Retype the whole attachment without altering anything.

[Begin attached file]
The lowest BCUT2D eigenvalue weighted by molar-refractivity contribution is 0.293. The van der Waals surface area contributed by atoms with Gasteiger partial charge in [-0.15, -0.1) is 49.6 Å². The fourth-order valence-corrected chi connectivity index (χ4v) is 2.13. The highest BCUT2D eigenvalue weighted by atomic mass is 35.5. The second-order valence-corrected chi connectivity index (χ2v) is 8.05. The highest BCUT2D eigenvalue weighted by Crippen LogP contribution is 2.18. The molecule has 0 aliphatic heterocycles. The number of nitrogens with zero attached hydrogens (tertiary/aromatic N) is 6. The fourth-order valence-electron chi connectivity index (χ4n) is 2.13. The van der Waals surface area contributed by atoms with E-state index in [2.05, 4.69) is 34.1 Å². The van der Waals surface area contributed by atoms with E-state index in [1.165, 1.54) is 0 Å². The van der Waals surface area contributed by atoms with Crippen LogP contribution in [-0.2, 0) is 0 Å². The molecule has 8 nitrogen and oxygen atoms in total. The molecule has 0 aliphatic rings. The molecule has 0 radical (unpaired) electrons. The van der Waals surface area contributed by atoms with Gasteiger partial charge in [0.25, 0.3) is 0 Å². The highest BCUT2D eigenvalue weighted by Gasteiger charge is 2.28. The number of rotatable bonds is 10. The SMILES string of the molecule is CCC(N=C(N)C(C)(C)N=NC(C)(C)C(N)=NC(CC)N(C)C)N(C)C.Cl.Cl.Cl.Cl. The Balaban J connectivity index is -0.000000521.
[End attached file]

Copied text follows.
The lowest BCUT2D eigenvalue weighted by molar-refractivity contribution is 0.293. The van der Waals surface area contributed by atoms with Gasteiger partial charge in [-0.15, -0.1) is 49.6 Å². The fourth-order valence-corrected chi connectivity index (χ4v) is 2.13. The highest BCUT2D eigenvalue weighted by atomic mass is 35.5. The second-order valence-corrected chi connectivity index (χ2v) is 8.05. The highest BCUT2D eigenvalue weighted by Crippen LogP contribution is 2.18. The molecule has 0 aliphatic heterocycles. The number of nitrogens with zero attached hydrogens (tertiary/aromatic N) is 6. The fourth-order valence-electron chi connectivity index (χ4n) is 2.13. The van der Waals surface area contributed by atoms with E-state index in [2.05, 4.69) is 34.1 Å². The van der Waals surface area contributed by atoms with E-state index in [1.165, 1.54) is 0 Å². The van der Waals surface area contributed by atoms with Crippen LogP contribution in [-0.2, 0) is 0 Å². The molecule has 8 nitrogen and oxygen atoms in total. The molecule has 0 aliphatic rings. The molecule has 0 radical (unpaired) electrons. The van der Waals surface area contributed by atoms with Gasteiger partial charge in [0.25, 0.3) is 0 Å². The highest BCUT2D eigenvalue weighted by Gasteiger charge is 2.28. The number of rotatable bonds is 10. The SMILES string of the molecule is CCC(N=C(N)C(C)(C)N=NC(C)(C)C(N)=NC(CC)N(C)C)N(C)C.Cl.Cl.Cl.Cl. The Balaban J connectivity index is -0.000000521.